Edward Snowden. Photo: Barton Gellman/Getty Images

Former National Security Agency contractor Edward Snowden, who leaked a series of classified documents in 2013, will release his memoir worldwide on September 17.

The big picture: Snowden is currently living in Moscow, avoiding U.S. charges that could send him to prison. While U.S. officials have harshly condemned Snowden's actions, some have lauded him for bringing to light previously unknown NSA practices and increasing government accountability.

What to watch: A Facebook announcement for the book noted the memoir, titled "Permanent Record," will be printed globally by Macmillan Publishers this fall by way of Metropolitan Books. According to a statement provided to AP, the book will be released in over 20 countries.

Go deeper: Tulsi Gabbard would drop charges against Assange, Snowden if elected

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BP's in the red, slashing its dividend and vowing a greener future

Photo: Ben Stansall/AFP via Getty Images

BP posted a $6.7 billion second-quarter loss and cut its dividend in half Tuesday while unveiling accelerated steps to transition its portfolio toward low-carbon sources.

Why it matters: The announcement adds new targets and details to its February vow to become a "net-zero" emissions company by mid-century.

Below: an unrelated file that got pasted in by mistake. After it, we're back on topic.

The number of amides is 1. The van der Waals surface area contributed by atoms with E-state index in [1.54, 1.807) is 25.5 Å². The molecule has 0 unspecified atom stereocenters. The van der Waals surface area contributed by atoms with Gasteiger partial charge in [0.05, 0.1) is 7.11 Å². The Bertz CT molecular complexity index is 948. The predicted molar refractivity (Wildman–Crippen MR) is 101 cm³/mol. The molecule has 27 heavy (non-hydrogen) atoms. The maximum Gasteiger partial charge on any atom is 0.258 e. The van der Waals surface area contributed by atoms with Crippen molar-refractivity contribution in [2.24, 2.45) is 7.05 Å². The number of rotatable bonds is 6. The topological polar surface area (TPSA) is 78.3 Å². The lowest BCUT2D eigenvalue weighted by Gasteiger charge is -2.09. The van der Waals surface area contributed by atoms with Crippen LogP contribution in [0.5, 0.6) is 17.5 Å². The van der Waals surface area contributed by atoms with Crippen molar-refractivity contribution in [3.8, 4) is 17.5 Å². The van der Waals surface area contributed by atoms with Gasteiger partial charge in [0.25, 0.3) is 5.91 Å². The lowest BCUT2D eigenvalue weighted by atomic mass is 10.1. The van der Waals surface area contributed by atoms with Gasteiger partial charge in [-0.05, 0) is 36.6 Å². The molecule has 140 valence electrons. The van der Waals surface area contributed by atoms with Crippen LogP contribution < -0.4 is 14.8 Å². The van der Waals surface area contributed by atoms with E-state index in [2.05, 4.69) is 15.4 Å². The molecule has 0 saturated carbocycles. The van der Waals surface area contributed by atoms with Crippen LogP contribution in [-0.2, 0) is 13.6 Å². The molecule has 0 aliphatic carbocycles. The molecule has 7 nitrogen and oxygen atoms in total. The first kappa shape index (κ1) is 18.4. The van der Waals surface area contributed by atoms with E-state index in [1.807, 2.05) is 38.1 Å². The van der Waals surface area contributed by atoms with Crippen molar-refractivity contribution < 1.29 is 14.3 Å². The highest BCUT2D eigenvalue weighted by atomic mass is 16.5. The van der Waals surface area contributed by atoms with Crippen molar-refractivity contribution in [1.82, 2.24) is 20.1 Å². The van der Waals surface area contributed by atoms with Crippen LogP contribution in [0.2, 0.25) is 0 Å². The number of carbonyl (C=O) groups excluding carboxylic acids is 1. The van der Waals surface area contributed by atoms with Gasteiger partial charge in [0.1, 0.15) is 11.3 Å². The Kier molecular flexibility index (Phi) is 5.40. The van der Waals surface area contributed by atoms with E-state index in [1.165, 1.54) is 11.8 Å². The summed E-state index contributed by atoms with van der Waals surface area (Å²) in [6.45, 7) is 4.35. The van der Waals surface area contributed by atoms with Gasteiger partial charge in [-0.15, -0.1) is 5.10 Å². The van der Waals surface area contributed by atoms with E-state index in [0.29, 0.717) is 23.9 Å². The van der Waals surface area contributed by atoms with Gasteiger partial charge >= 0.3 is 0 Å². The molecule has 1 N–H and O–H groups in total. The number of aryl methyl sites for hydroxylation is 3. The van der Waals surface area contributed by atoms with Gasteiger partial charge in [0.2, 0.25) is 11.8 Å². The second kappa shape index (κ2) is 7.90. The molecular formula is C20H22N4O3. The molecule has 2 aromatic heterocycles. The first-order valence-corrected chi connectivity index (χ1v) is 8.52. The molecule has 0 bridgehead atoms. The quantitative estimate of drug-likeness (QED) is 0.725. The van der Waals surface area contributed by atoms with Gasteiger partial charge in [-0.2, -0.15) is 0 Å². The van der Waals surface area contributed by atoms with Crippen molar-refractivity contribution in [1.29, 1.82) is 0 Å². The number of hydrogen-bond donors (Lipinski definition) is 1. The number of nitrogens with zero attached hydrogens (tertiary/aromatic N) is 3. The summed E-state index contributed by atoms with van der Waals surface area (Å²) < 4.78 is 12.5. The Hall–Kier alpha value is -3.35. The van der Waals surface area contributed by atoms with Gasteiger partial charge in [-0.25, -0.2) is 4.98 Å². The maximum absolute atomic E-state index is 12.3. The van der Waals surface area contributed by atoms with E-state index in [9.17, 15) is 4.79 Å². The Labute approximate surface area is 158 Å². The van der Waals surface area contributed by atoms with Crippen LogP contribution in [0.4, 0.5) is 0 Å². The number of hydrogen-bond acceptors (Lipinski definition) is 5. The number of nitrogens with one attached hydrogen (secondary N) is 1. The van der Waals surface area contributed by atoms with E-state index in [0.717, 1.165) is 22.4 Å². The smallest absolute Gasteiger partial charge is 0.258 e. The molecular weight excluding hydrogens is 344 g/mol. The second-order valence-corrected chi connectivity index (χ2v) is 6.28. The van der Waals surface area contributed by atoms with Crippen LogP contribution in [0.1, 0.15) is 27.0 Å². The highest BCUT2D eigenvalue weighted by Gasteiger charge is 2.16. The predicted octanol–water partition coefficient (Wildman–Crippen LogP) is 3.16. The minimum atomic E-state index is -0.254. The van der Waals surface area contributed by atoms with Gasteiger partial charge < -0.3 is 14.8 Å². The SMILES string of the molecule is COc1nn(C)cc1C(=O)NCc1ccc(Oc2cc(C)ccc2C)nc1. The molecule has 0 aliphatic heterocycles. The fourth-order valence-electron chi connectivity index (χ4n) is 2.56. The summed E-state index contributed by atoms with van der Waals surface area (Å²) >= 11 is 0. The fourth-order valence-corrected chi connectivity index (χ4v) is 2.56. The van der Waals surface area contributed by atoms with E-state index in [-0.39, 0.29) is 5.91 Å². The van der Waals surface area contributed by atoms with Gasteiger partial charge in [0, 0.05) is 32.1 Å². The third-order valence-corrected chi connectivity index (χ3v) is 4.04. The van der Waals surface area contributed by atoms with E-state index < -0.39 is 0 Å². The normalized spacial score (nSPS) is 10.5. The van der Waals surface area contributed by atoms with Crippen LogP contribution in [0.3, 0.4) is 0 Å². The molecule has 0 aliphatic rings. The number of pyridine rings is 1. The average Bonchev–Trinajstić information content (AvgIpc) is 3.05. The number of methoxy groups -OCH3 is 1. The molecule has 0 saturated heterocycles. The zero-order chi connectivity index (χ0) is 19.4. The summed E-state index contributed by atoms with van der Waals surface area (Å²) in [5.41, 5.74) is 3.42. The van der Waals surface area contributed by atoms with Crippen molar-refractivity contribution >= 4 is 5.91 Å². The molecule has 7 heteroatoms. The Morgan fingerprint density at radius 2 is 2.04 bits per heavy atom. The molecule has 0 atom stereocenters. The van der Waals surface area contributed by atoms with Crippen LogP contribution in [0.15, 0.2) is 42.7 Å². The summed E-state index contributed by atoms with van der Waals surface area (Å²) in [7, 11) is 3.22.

Women-focused non-profit newsrooms surge forward in 2020

Illustration: Eniola Odetunde/Axios

Women are pushing back against the gender imbalance in media by launching their own news nonprofits and focusing on topics many traditional news companies have long ignored.

Why it matters: "The news business is already gendered," says Emily Ramshaw, co-founder and CEO of The 19th*, a new nonprofit, nonpartisan newsroom reporting at the intersection of women, politics and policy.

The U.S. is now playing by China's internet rules

Illustration: Aïda Amer/Axios

President Trump's crackdown on TikTok suggests that the U.S. government is starting to see the internet more like China does — as a network that countries can and should control within their borders.

The big picture: Today's global internet has split into three zones, according to many observers: The EU's privacy-focused network; China's government-dominated network; and the U.S.-led network dominated by a handful of American companies. TikTok's fate suggests China's model has U.S. fans as well.